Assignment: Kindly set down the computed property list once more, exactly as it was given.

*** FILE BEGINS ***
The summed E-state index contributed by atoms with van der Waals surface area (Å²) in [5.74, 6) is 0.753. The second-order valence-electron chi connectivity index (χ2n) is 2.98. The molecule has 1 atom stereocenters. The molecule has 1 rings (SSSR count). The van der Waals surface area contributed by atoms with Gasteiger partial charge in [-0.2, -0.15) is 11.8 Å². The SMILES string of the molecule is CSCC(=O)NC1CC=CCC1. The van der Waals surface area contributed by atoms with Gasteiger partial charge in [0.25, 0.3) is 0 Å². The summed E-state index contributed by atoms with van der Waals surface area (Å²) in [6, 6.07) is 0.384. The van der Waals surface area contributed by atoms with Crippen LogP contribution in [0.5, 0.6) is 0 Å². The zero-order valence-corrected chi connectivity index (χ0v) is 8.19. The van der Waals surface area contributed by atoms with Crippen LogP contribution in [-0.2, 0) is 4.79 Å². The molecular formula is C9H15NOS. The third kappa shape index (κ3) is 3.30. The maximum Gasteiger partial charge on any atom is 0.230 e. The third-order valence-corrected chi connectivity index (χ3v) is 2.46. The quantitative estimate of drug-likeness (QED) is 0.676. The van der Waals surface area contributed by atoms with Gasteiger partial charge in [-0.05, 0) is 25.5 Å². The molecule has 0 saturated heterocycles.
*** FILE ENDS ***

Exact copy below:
The summed E-state index contributed by atoms with van der Waals surface area (Å²) in [5.74, 6) is 0.753. The second-order valence-electron chi connectivity index (χ2n) is 2.98. The molecule has 1 atom stereocenters. The molecule has 1 rings (SSSR count). The van der Waals surface area contributed by atoms with Gasteiger partial charge in [-0.2, -0.15) is 11.8 Å². The SMILES string of the molecule is CSCC(=O)NC1CC=CCC1. The van der Waals surface area contributed by atoms with Gasteiger partial charge in [0.25, 0.3) is 0 Å². The summed E-state index contributed by atoms with van der Waals surface area (Å²) in [6, 6.07) is 0.384. The van der Waals surface area contributed by atoms with Crippen LogP contribution in [0.5, 0.6) is 0 Å². The zero-order valence-corrected chi connectivity index (χ0v) is 8.19. The van der Waals surface area contributed by atoms with Crippen LogP contribution in [-0.2, 0) is 4.79 Å². The molecular formula is C9H15NOS. The third kappa shape index (κ3) is 3.30. The maximum Gasteiger partial charge on any atom is 0.230 e. The third-order valence-corrected chi connectivity index (χ3v) is 2.46. The quantitative estimate of drug-likeness (QED) is 0.676. The van der Waals surface area contributed by atoms with Gasteiger partial charge in [-0.05, 0) is 25.5 Å². The molecule has 0 saturated heterocycles.